Francesca Royster, English

LSP 200-203 Lincoln Park TTh 11:20-12:50

In this course we will explore the rich literary work by Lesbian, Gay, Bisexual, Transgender, and Queer writers of color, including Cherrie Moraga, Kay Barrett, Essex Hemphill, James Baldwin, Leah Lakshmi Piepzna-Samarasinha, Janet Mock, Audre Lorde, R. Riley Snorton, Juliet Rivera and Justin Torres. Using the framework of interlocking identities of race, sexuality, and gender, we will consider the ways that literature has become a powerful tool of critique, community building, survival, the expression of freedom and self-knowledge. We’ll look at novels, memoir, poems, essays and film.

Luana Lienhart, Peace, Justice & Conflict Studies
LSP 200-803 Lincoln Park M 6:00-9:15PM

Rubén Alvarez Silva, Peace, Justice & Conflict Studies
LSP 200-804 Lincoln Park T 6:00-9:15PM

Daniel Kamin, International Studies

LSP 200-212 Lincoln Park TTh 1:00-2:30

This course examines how the War on Terrorism has affected our multicultural society. We will first consider the meaning and significance of our pluralistic society in order to gain an understanding of American culture. Then we will confront the War on Terrorism that America has been waging since September 2001. We will explore the circumstances that led us into this War, the policies of our government, and the reaction of the American people on the whole as well as the reaction of distinct ethnic, racial, and religious communities in the U.S. toward the 9/11 disaster. We will follow these reactions as they have continued to develop over the past 18 years. The diverse perspectives of various communities within America’s pluralistic culture on the rationale for—and conduct of—the War on Terror will be considered in order to better understand and appreciate similarities and differences between distinct sub-groups in American society.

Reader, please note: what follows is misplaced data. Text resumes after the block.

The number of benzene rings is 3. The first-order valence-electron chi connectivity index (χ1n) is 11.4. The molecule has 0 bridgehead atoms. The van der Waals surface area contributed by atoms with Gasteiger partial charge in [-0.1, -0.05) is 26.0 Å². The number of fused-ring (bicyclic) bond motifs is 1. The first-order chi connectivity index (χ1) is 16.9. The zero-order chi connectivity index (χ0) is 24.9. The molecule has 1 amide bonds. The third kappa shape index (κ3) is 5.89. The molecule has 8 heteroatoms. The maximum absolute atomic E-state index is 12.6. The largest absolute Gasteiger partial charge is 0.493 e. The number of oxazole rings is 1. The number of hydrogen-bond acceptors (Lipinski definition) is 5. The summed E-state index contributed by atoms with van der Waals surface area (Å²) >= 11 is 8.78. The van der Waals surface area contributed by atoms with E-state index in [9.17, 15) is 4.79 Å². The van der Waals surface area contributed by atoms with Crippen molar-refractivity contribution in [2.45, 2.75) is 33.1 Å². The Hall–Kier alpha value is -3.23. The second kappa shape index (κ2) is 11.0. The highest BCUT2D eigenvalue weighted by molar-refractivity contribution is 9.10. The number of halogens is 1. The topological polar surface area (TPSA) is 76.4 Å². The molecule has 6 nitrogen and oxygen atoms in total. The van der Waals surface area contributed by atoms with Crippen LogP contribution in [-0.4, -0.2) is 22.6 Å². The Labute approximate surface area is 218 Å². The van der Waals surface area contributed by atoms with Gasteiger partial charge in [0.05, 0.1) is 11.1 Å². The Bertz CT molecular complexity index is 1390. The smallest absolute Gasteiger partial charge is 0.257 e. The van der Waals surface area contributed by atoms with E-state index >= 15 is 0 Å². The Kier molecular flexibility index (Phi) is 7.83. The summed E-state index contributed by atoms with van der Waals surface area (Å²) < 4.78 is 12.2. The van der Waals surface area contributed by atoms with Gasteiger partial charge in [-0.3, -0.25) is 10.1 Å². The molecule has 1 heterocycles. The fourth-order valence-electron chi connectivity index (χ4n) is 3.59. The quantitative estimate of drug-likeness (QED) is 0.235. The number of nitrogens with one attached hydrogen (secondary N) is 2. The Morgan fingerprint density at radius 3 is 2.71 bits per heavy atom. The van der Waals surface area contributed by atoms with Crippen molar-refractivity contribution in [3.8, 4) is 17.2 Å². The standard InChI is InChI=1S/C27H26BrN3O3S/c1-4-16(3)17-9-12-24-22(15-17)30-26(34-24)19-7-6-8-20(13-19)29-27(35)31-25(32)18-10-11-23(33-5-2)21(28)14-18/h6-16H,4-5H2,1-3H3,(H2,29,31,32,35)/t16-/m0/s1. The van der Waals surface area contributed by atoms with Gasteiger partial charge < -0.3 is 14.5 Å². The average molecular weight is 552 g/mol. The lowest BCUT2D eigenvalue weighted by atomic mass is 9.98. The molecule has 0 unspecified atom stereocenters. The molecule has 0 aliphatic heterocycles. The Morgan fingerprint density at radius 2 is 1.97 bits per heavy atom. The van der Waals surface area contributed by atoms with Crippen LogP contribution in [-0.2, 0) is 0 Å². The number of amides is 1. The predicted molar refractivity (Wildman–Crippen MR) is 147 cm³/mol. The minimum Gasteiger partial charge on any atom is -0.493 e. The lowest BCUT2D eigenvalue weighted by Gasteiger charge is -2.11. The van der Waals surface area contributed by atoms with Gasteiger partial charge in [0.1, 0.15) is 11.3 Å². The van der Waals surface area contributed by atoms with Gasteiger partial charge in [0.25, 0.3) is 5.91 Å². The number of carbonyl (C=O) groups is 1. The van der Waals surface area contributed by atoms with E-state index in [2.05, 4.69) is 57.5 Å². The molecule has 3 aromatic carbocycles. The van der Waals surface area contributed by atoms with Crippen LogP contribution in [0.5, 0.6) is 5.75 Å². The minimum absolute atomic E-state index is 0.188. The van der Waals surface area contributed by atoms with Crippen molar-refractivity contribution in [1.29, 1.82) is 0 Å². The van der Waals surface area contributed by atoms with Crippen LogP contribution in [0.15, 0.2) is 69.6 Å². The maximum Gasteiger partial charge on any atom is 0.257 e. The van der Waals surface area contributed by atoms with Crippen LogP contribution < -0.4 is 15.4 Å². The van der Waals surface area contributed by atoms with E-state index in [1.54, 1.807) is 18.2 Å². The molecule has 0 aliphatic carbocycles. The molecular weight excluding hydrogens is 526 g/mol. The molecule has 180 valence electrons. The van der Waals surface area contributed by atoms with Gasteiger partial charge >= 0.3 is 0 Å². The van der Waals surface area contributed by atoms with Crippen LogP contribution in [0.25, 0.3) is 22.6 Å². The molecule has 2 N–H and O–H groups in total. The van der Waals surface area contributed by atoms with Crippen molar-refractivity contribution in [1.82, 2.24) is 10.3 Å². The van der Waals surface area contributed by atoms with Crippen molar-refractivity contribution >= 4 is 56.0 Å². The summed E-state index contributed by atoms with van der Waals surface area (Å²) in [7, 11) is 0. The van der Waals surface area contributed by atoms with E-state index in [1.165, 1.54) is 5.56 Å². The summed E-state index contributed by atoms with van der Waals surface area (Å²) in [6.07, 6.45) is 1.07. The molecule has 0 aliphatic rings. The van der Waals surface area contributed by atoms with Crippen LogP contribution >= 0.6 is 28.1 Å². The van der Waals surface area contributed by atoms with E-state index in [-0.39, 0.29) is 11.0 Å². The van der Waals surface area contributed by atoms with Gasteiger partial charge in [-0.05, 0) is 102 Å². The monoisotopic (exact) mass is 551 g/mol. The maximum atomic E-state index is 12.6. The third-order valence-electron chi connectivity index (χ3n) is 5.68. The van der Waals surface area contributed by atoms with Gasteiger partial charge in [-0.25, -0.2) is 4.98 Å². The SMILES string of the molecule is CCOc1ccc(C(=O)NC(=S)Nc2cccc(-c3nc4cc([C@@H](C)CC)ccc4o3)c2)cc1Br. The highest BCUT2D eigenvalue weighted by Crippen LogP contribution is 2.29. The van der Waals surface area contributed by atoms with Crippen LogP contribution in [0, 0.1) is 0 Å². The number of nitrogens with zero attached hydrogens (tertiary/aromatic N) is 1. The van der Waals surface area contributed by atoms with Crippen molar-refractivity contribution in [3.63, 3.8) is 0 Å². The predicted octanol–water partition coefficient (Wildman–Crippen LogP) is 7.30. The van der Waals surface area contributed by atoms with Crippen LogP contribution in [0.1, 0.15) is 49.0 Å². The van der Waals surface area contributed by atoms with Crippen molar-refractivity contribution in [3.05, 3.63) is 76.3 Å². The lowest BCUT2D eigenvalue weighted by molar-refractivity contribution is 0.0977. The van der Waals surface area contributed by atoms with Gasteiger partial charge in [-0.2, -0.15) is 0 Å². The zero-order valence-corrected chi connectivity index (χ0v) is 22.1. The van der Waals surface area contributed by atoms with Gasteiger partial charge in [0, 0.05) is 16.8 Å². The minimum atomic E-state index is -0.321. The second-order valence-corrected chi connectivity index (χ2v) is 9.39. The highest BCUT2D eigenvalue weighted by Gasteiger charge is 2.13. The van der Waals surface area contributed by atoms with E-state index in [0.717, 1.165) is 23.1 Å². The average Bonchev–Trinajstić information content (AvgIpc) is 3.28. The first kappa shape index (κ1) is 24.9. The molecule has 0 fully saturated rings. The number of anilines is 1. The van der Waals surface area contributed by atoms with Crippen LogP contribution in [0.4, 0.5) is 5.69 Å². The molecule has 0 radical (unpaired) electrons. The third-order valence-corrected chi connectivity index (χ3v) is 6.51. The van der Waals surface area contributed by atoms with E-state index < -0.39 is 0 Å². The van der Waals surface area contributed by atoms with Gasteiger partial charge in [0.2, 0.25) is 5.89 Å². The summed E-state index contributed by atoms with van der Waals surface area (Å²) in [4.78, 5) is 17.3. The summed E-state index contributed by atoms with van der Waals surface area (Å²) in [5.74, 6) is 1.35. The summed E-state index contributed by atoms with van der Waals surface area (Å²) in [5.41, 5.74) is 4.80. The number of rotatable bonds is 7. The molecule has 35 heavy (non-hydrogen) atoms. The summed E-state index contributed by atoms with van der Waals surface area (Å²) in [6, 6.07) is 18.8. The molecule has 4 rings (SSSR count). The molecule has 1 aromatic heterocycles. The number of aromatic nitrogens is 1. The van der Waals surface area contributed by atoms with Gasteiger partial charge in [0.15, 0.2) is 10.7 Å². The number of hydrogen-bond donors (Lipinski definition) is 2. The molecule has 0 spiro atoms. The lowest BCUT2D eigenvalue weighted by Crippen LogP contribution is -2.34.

Sherri Replogle, Political Science

LSP 200-801 Lincoln Park M 6:00-9:15PM

This course invites students to explore the politics of multiculturalism in the United States by examining the meanings, history, and debates surrounding the multicultural movement. The course is designed to first examine the historical roots of inequality of several distinct cultural groups, as well as their struggles to gain full democratic inclusion in the cultural and political life of the nation. The second section of the course focuses on extreme contemporary challenges to multiculturalism in the form of rising populism and the so-called “alt-right.” The goals of the course are to allow students to contemplate and explore how various dimensions of multiculturalism are relevant to the United States, to our communities, our families and ourselves; to provide the tools to evaluate various multicultural claims and policies; and to ultimately develop an understanding of how this matters in the context of an increasingly globalized world.

Instructor TBD, College of Education

LSP 200-810 Lincoln Park W 6:00-9:15PM

Christina Beighe-Byrne, Peace, Justice & Conflict Studies
LSP 200-219 Lincoln Park MW 2:40-4:10

Eduardo Pineda, Peace, Justice & Conflict Studies
LSP 200-806 Lincoln Park  Th 6:00-9:15PM

Steven Ramirez, English

LSP 200-501 LOOP MW 11:50-1:20

This seminar addresses topics of identity through the lens of contemporary literary texts that explore the relationship between marginalized and dominant cultures. In addition to course readings, class discussions, and group collaboration, students will develop as writers by producing at least 20 pages of critical analysis. At the end of this course, students will submit a longer, thesis-driven analytical essay based on our texts and class discussions. Additionally, each class will include some discussion and attention to the process of writing, whether through revision, peer editing, modeling or other focused attention on the development of writing skills.

Mark Turcotte, English

LSP 200-204 Lincoln Park MW 2:40-4:10

Students will compare and contrast the ways in which a range of Native literary writers express themselves regarding personal and community identity, racial and cultural stereotypes, and social and cultural practices, obligations and duties. Students will encounter the ways in which Native writers use story-telling and self-expression as acts of survival, re-appropriation and redefinition, and to navigate and interact with the dominant “American culture.” The literature will be used as a means to encounter cultural ideas, issues and agendas from a diverse selection of Native nations/tribal groups. Finally, students will discover the ways in which Native Voices are Multicultural due to tribal, geo-graphical, spiritual, and urban/rural diversity and influences.

Curtis Hansman, History of Art & Architecture

LSP 200-208 Lincoln Park MW 11:20-12:50